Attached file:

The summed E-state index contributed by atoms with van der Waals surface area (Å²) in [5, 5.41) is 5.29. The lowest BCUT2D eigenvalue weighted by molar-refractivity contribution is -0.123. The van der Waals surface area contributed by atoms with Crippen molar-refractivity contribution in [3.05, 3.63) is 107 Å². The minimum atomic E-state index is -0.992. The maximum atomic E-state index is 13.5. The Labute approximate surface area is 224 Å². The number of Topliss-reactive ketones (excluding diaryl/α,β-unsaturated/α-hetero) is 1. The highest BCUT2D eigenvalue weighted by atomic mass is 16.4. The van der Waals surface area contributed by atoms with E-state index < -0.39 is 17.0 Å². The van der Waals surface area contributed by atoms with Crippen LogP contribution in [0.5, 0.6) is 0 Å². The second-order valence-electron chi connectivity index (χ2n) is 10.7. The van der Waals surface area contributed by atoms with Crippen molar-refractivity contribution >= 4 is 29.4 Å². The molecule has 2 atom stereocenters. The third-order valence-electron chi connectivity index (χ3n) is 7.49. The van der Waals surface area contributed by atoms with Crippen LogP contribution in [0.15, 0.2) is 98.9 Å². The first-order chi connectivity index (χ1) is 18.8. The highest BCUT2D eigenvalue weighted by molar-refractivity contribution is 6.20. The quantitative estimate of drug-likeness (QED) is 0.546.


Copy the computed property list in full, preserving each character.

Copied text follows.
The summed E-state index contributed by atoms with van der Waals surface area (Å²) in [5, 5.41) is 5.29. The lowest BCUT2D eigenvalue weighted by molar-refractivity contribution is -0.123. The van der Waals surface area contributed by atoms with Crippen molar-refractivity contribution in [3.05, 3.63) is 107 Å². The minimum atomic E-state index is -0.992. The maximum atomic E-state index is 13.5. The Labute approximate surface area is 224 Å². The number of Topliss-reactive ketones (excluding diaryl/α,β-unsaturated/α-hetero) is 1. The highest BCUT2D eigenvalue weighted by atomic mass is 16.4. The van der Waals surface area contributed by atoms with E-state index < -0.39 is 17.0 Å². The van der Waals surface area contributed by atoms with Crippen LogP contribution in [0.5, 0.6) is 0 Å². The second-order valence-electron chi connectivity index (χ2n) is 10.7. The van der Waals surface area contributed by atoms with Crippen molar-refractivity contribution >= 4 is 29.4 Å². The molecule has 2 atom stereocenters. The third-order valence-electron chi connectivity index (χ3n) is 7.49. The van der Waals surface area contributed by atoms with Crippen LogP contribution in [0.15, 0.2) is 98.9 Å². The first-order chi connectivity index (χ1) is 18.8. The highest BCUT2D eigenvalue weighted by molar-refractivity contribution is 6.20. The quantitative estimate of drug-likeness (QED) is 0.546.